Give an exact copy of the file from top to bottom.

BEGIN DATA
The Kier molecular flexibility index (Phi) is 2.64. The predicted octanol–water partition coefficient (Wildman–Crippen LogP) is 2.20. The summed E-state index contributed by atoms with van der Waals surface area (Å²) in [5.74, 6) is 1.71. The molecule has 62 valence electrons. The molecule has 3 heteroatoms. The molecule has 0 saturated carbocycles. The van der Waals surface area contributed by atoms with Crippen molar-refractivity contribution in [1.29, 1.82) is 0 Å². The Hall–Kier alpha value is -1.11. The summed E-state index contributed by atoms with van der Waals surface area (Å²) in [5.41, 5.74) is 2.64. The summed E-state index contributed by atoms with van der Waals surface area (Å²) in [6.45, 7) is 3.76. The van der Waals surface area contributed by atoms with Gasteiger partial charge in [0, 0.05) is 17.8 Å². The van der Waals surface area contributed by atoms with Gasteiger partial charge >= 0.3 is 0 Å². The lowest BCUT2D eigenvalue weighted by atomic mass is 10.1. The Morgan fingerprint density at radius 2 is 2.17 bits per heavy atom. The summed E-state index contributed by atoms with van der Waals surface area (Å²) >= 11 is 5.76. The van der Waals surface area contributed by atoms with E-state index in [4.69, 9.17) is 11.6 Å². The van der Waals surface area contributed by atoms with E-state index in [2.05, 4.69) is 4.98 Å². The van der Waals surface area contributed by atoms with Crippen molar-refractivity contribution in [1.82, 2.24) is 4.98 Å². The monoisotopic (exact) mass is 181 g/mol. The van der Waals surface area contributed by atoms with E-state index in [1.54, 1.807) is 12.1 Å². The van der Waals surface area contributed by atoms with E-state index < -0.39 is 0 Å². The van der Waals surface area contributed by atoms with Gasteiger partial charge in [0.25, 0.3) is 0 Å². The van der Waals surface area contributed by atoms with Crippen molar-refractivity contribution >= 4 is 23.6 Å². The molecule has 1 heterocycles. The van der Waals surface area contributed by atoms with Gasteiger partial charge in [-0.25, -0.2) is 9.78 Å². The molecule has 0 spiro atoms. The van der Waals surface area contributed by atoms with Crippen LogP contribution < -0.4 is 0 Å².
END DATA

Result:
The Kier molecular flexibility index (Phi) is 2.64. The predicted octanol–water partition coefficient (Wildman–Crippen LogP) is 2.20. The summed E-state index contributed by atoms with van der Waals surface area (Å²) in [5.74, 6) is 1.71. The molecule has 62 valence electrons. The molecule has 3 heteroatoms. The molecule has 0 saturated carbocycles. The van der Waals surface area contributed by atoms with Crippen molar-refractivity contribution in [1.29, 1.82) is 0 Å². The Hall–Kier alpha value is -1.11. The summed E-state index contributed by atoms with van der Waals surface area (Å²) in [5.41, 5.74) is 2.64. The summed E-state index contributed by atoms with van der Waals surface area (Å²) in [6.45, 7) is 3.76. The van der Waals surface area contributed by atoms with Gasteiger partial charge in [0, 0.05) is 17.8 Å². The van der Waals surface area contributed by atoms with Gasteiger partial charge >= 0.3 is 0 Å². The lowest BCUT2D eigenvalue weighted by atomic mass is 10.1. The Morgan fingerprint density at radius 2 is 2.17 bits per heavy atom. The summed E-state index contributed by atoms with van der Waals surface area (Å²) >= 11 is 5.76. The van der Waals surface area contributed by atoms with E-state index in [4.69, 9.17) is 11.6 Å². The van der Waals surface area contributed by atoms with E-state index in [2.05, 4.69) is 4.98 Å². The van der Waals surface area contributed by atoms with Crippen molar-refractivity contribution in [1.82, 2.24) is 4.98 Å². The monoisotopic (exact) mass is 181 g/mol. The van der Waals surface area contributed by atoms with E-state index in [1.54, 1.807) is 12.1 Å². The van der Waals surface area contributed by atoms with E-state index < -0.39 is 0 Å². The van der Waals surface area contributed by atoms with Gasteiger partial charge in [0.25, 0.3) is 0 Å². The van der Waals surface area contributed by atoms with Crippen molar-refractivity contribution >= 4 is 23.6 Å². The molecule has 1 heterocycles. The van der Waals surface area contributed by atoms with Gasteiger partial charge in [-0.25, -0.2) is 9.78 Å². The molecule has 0 spiro atoms. The van der Waals surface area contributed by atoms with Crippen LogP contribution < -0.4 is 0 Å².